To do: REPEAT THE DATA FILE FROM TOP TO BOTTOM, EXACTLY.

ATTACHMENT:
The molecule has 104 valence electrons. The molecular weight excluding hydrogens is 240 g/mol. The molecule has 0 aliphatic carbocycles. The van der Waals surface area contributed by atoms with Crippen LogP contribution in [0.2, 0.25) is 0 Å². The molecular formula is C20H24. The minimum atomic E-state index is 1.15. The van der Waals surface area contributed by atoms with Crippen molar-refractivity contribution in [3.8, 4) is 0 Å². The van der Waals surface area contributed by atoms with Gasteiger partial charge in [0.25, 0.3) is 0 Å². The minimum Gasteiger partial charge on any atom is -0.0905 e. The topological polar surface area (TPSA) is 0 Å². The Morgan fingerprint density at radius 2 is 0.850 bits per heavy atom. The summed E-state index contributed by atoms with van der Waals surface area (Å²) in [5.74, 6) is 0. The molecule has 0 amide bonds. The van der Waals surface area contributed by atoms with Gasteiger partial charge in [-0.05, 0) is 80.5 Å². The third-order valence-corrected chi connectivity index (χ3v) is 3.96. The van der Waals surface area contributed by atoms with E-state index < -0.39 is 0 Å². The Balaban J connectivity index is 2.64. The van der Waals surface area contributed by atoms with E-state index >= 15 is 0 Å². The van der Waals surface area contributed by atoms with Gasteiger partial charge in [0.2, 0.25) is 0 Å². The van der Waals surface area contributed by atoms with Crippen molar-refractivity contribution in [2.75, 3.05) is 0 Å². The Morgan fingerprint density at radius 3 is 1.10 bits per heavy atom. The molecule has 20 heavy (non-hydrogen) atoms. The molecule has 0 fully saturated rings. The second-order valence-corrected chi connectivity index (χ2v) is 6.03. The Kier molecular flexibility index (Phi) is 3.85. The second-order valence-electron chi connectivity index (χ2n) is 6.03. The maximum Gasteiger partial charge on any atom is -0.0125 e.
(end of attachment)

The molecule has 104 valence electrons. The molecular weight excluding hydrogens is 240 g/mol. The molecule has 0 aliphatic carbocycles. The van der Waals surface area contributed by atoms with Crippen LogP contribution in [0.2, 0.25) is 0 Å². The molecular formula is C20H24. The minimum atomic E-state index is 1.15. The van der Waals surface area contributed by atoms with Crippen molar-refractivity contribution in [3.8, 4) is 0 Å². The van der Waals surface area contributed by atoms with Gasteiger partial charge in [0.25, 0.3) is 0 Å². The minimum Gasteiger partial charge on any atom is -0.0905 e. The topological polar surface area (TPSA) is 0 Å². The Morgan fingerprint density at radius 2 is 0.850 bits per heavy atom. The summed E-state index contributed by atoms with van der Waals surface area (Å²) in [5.74, 6) is 0. The molecule has 0 amide bonds. The van der Waals surface area contributed by atoms with Gasteiger partial charge in [-0.05, 0) is 80.5 Å². The third-order valence-corrected chi connectivity index (χ3v) is 3.96. The van der Waals surface area contributed by atoms with E-state index < -0.39 is 0 Å². The Balaban J connectivity index is 2.64. The van der Waals surface area contributed by atoms with E-state index >= 15 is 0 Å². The van der Waals surface area contributed by atoms with Gasteiger partial charge in [0.2, 0.25) is 0 Å². The van der Waals surface area contributed by atoms with Crippen molar-refractivity contribution in [2.75, 3.05) is 0 Å². The Morgan fingerprint density at radius 3 is 1.10 bits per heavy atom. The molecule has 20 heavy (non-hydrogen) atoms. The molecule has 0 fully saturated rings. The second-order valence-corrected chi connectivity index (χ2v) is 6.03. The Kier molecular flexibility index (Phi) is 3.85. The second-order valence-electron chi connectivity index (χ2n) is 6.03. The maximum Gasteiger partial charge on any atom is -0.0125 e.